Your Excellencies, honoured guests, ladies and gentlemen.
On behalf of the Federation of Press Clubs of Canada, May I say we are honoured to participate in the fourth annual Michenar Awards for Journalism.
The Awards are in recognition of outstanding public service in journalism. I am happy to report to you, Sir, that since they were established after talks five years ago between the federation and your predecessor, The Right Honourable Roland Michener, they have become one of the top awards in Canadian journalism. I think this is a tribute to the foresight shown by Mr. Michener.
Judges for the competition covering projects completed during 1973 were Fraser MacDougall, Yves Jasmin, Sam Ross and William Boss. Mr. Boss was working for the Ottawa Journal at the same time as you, Sir, reported for Le Droit. We find it very fitting that a gentleman whose first profession was journalism is making the presentation today.
The judges said they studied coverage ranging from crime and violence to storm, slum and near-disaster. It was the near-disaster that brought the second honourable mention to two radio stations, CHRC-AM in Quebec City and CFCW-79 in Camrose. CHRC-AM kept the region functioning during an ice storm while CFCW-79 warned about the dangers in an oil well leak.
The first honourable mention went to the Dartmouth Free Press mainly for its courage in the face of a hoodlum invasion that threatened its staff and plant.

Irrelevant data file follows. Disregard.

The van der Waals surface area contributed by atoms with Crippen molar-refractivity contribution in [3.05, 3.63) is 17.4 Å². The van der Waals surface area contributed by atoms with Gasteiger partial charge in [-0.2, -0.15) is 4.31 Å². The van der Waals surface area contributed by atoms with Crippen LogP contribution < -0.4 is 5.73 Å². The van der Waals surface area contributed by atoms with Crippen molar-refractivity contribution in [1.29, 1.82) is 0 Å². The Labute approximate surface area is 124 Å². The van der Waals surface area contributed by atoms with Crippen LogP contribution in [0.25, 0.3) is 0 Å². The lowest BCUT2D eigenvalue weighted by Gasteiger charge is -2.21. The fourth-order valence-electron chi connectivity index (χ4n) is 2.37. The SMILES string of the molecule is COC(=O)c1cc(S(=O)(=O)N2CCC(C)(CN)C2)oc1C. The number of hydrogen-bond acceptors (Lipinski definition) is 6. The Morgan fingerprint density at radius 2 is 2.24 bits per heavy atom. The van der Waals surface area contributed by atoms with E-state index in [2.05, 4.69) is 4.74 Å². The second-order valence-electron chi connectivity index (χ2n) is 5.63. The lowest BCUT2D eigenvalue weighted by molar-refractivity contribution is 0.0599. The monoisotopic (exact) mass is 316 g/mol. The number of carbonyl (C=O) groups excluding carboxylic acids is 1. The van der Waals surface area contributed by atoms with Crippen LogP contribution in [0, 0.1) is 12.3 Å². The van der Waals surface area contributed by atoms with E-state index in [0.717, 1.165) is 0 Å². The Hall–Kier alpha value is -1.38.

The Roland Michener Award for 1973 goes to the CTV Television Network for taking a series of facts, which were being reported by all the media at the time, and the judges said, probing beyond the surface using imagination and courage. The facts dealt with the invasion of privacy through electronic techniques and attempts by Parliament to legislate on the practise by drawing a line between banning them altogether and allowing them under certain conditions by authorized agencies. The judges said CTV made its point by bugging one of the most secret types of gathering in Parliament itself, a party caucus. And then the program went on to illustrate the myriad other ways in which electronics enable the acquisition of vast amounts of information about individual citizens. The judges said this was an outstanding example of in-depth, reporting by a medium still discovering its own ability to dig with impact, instead of being content to skim superficially.
And now, Your Excellency, I would like to present the man who will accept the 1973 Michener award, Jack MoGaw, producer of the award-winning program.
Federation of Press Clubs of canada
May 16, 1974